As a kid growing up in north-central Ohio, I had two potential occupations in mind: becoming a Marine or a physician. My high school wrestling coach was Jim Speelman, 5’4″ and a former all-Marine wrestler who instilled a toughness and tenacity in his wrestlers that resulted in numerous state champions, collegiate wrestlers, and a large number of individuals who became very successful adults.
I talked to Coach Speelman about enlisting in the Marine Corps after high school one day after practice. He convinced me to go to college first, then go into the Marine Corps as a commissioned officer afterward if I still had the desire. Just like during practices and matches, I was afraid to disobey him, so I headed to St. John’s University in Collegeville, Minnesota as a pre-med major after graduating high school.
My sophomore year of college, I watched the second plane fly into the World Trade Center towers on a TV outside of my Physics 105 classroom. Once again, I felt the drive to enlist in the Marine Corps, but Mike, another old Marine, talked me out of it. Mike was my boss for my work-study job of driving buses of students around the two campuses between classes during the week and between social outings on weekends.
The summer before my senior year of high school, I started the application process for medical school. It was about that time that I learned about the Health Professional Scholarship Program (HPSP). It’s offered by the Army, the Navy, and the Air Force as a means of paying for medical school in exchange for active duty military service after completing training. I emailed a recruiter from each branch, and the Navy recruiter called me back. As soon as he told me that Navy physicians took care of Marines, I was hooked. All I needed to do now was to get into medical school.
I applied to a dozen osteopathic and allopathic medical schools across the Midwest before eventually choosing to enroll at Des Moines University’s College of Osteopathic Medicine. I had shadowed DOs and MDs during college, and had great experiences with both.
Following graduation from DMU, my wife and I headed out to San Diego for my internship in general surgery. Halfway through the year, I was given the choice of continuing straight through after internship into general surgery residency, or spending a two-year operational tour on a ship or with a Marine unit. I signed up for a Marine operational tour and requested an infantry battalion.
That summer, I attended Field Med School at Camp Pendleton and checked into 1ST Battalion 4TH Marines. Nine months and four field training operations later, we loaded onto Navy Amphibious ships for a seven-month deployment as a Marine Expeditionary Unit. I was dual-hatted as the sole physician for the 400 sailors of the USS Dubuque and the 600 Marines embarked onboard.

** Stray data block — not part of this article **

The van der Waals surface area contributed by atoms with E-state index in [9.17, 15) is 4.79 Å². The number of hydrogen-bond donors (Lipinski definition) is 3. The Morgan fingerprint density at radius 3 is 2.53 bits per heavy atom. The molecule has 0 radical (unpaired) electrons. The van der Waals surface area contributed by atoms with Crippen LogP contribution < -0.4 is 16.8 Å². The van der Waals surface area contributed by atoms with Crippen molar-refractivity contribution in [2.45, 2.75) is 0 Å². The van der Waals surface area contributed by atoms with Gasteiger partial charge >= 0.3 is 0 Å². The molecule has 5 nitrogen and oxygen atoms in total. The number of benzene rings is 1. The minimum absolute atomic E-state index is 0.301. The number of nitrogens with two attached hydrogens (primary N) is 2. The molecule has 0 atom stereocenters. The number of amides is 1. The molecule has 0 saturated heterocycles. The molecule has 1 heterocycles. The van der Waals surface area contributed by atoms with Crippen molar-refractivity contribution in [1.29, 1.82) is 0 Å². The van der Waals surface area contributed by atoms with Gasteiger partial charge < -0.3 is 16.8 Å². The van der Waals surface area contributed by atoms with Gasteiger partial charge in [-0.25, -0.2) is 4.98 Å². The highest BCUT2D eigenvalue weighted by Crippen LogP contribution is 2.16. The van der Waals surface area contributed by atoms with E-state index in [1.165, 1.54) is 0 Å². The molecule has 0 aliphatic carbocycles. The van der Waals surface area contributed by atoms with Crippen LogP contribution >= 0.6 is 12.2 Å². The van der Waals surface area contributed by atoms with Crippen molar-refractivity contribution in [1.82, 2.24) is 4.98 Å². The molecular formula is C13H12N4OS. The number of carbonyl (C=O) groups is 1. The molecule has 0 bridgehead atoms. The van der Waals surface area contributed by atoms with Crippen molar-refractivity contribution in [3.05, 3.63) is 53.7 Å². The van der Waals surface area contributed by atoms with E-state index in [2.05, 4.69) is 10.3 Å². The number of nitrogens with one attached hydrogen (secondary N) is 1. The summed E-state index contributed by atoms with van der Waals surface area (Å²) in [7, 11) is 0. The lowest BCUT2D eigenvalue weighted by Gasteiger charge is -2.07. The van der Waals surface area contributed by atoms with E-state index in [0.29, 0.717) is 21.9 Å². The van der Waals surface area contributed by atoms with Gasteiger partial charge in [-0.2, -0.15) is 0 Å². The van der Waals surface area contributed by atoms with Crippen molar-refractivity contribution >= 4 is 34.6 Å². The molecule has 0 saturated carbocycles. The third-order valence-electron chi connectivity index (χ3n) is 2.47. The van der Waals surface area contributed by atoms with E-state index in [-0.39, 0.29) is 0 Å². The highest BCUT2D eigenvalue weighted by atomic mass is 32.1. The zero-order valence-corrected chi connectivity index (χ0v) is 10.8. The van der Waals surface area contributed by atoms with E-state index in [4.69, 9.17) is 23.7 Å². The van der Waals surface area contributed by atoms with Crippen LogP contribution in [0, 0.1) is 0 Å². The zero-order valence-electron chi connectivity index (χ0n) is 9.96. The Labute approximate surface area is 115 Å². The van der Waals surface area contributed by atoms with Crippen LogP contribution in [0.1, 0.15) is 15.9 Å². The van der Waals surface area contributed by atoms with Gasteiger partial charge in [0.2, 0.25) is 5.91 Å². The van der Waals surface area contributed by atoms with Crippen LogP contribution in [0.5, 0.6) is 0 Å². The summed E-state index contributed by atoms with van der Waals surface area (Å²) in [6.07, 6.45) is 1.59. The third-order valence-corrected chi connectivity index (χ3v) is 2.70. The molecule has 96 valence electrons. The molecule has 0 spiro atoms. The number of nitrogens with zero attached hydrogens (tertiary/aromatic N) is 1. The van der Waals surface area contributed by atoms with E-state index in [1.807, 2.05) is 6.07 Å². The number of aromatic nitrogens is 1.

We performed training in Indonesia, Australia, the Maldives, Kuwait, Bahrain, Jordan, and several other countries along the way. We worked with, taught, and learned from their military units while being ready to respond to any crisis in our AOR (Area Of Responsibility), which encompassed the entirety of the Middle East, most of Africa, and the Indian Ocean. During that time, I used lessons learned on my medical school rotations back in Iowa and my general surgery internship to manage head injuries, broken bones, abscesses, psychiatric emergencies ashore in six different countries, all aboard a ship that was often hundreds of miles from the nearest medical treatment facility or other medical professional.
After returning from that deployment, I was selected into residency in orthopedic surgery, which I completed in 2016. My first duty station after residency was in Okinawa, Japan, working again with mostly Marines for patients.
Upon completing my time in Okinawa, I came back to the US to Boston for a fellowship in adult reconstruction (knee and hip replacements) at New England Baptist Hospital. Afterward, I returned back to my former residency program at Naval Medical Center San Diego as a staff surgeon to teach residents in the same building where I spent most of my residency.
In June 2020, I passed 12 years on active duty. Thus far, my career in Navy medicine has brought me halfway around the world to 12 different countries on three continents. I’ve had the privilege and honor of having thousands of our nation’s bravest, toughest, and most selfless young men and women as patients, colleagues, and friends.
Sometimes I think back on my time in the Navy, and realize that it all started with an email to a Navy recruiter and a letter of acceptance from Des Moines University.
Dusty Schuett, DO FAAOS
The views expressed in this article are those of the authors and do not necessarily reflect the official policy or position of the Department of the Navy, Department of the Army, Department of Defense, nor the US Government. Nothing in the presentation implies any Federal/Department of Defense/Department of the Navy endorsement.